Rhetorical Analysis (AP Exam)

Description of Rhetorical Analysis

Rhetorical analysis is used to demonstrate an understanding of a piece and its ideas and meanings. The goal is to see if/how the author achieved their purpose and what devices and evidence they used to support their claim. Rhetorical Analysis is analyzing persuasive acts. Your goal is is to deconstruct and evaluate a speakers rhetoric - not their claim.

How to Write a Rhetorical Analysis

Before writing the analysis, it is important to know the author's claim. Typically the claim can be found in the thesis, but sometimes the thesis is implied and not specifically stated. You need to think about the author's purpose for writing the piece and what they hope to achieve. Break the piece down into parts and make sure you understand the different parts. Having an understanding of the different sections will help you get a clearer understanding of the piece as a whole. To get familiar with the text as a whole, identify as much as you can about the rhetorical situation. After developing an understanding of the piece, develop a thesis. Your thesis should include how you think the author achieves or does not achieve their purpose, and typically it identifies the rhetorical devices the author used. The narration is commonly used as an opening to the essay, and it is a way to lead up to the thesis. An easy way to organize your essay is to break it down into parts based on your thesis. Stay on topic and make sure what you are writing about relates to what you have in your thesis statement. When your body paragraphs are finished, make a conclusion that not only restates what you have written, but also reminds the audience why what you just wrote is important.

1). Get familiar with the text
-Find the claim
-Identify as much as you can about the rhetorical situation
-Infer the author's purpose from the claim

2). Identify rhetorical strategies: start the appeals - characterize broadly
a.)Logos: figure out premises of each claim, then test for validity and truth.
b.) Pathos: determine the rhetorical purpose of the emotion as well as the cause, target, and frame of mind.
c.) Ethos: characterize sense, character, and will. Justify your reaction to the speaker.

—> Characterize arrangement and style
* Find things that stand out (word choice/ sentence structure)
* Classify strategies (what type)
* Describe how it appears in the text
* Explain effect on the audience
* Evaluate Effectiveness

3). Make a claim of value
-Evaluate the extent to which the author's rhetorical decisions help to acheive his/her purpose
-Think only about the INTENDED AUDIENCE.

Writing a Thesis for Rhetorical Analysis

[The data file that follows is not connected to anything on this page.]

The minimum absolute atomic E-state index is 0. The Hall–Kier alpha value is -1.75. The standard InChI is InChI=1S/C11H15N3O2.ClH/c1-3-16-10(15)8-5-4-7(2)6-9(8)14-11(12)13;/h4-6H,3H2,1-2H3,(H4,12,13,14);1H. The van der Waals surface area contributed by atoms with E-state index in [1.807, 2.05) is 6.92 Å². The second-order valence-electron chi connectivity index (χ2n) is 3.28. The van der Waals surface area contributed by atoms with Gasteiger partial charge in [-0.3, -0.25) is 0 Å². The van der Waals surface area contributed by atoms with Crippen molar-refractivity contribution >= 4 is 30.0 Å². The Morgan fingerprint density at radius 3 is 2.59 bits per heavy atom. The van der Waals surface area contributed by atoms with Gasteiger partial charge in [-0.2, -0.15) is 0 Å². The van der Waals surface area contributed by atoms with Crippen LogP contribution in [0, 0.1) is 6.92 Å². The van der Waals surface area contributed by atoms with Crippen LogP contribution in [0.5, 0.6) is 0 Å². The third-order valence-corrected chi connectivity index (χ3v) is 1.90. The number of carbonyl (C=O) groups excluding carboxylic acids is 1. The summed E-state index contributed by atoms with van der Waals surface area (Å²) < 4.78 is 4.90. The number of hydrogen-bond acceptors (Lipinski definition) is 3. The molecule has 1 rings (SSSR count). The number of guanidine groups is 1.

Your thesis should form a claim about what you believe the author's purpose was and if you believe they reached this purpose. Rhetorical devices, such as juxtaposition, parallelism, repetition, and metaphor should be considered, and descriptive devices, like imagery, should also be taken into account. It is a good idea to mention the author and the piece in your opening paragraph.

Writing the Body of the Essay

It is important to write about devices and reflect in an in-depth manner in your essay. Avoid merely summarizing the piece, and think about what strategies the author uses to convince their audience. When breaking the essay into different parts, be sure that it corresponds with your thesis and stays on topic with the piece and the prompt, if there is one.

The Conclusion

The conclusion of the essay is not just a summary of what you just finished writing. The conclusion should confirm that what you have written is important and restate essential points in the essay to emphasize your purpose.

Rhetorical Strategies

Rhetorical strategies are strategies writers use to persuade their audience.

Identifying Rhetorical Strategies

  • Broadly characterize appeals.
  • Recognize what the speaker wants you to believe, feel, or do at different points throughout the text.
  • Figure out how the idea itself led you to these ideas.

Analyzing Rhetorical Strategies

  • Classify/characterize the strategy (ex: "loaded diction).
  • Describe how the strategy appears in the text (provide SPECIFIC references).
  • Explain the effect that the strategy has on the audience, describe how the audience would react to the strategy.
  • Evaluate the strategy's effectiveness, does it help achieve the speaker's purpose? How do you know?

Focus on what the strategy did to contribute to the author's writing.

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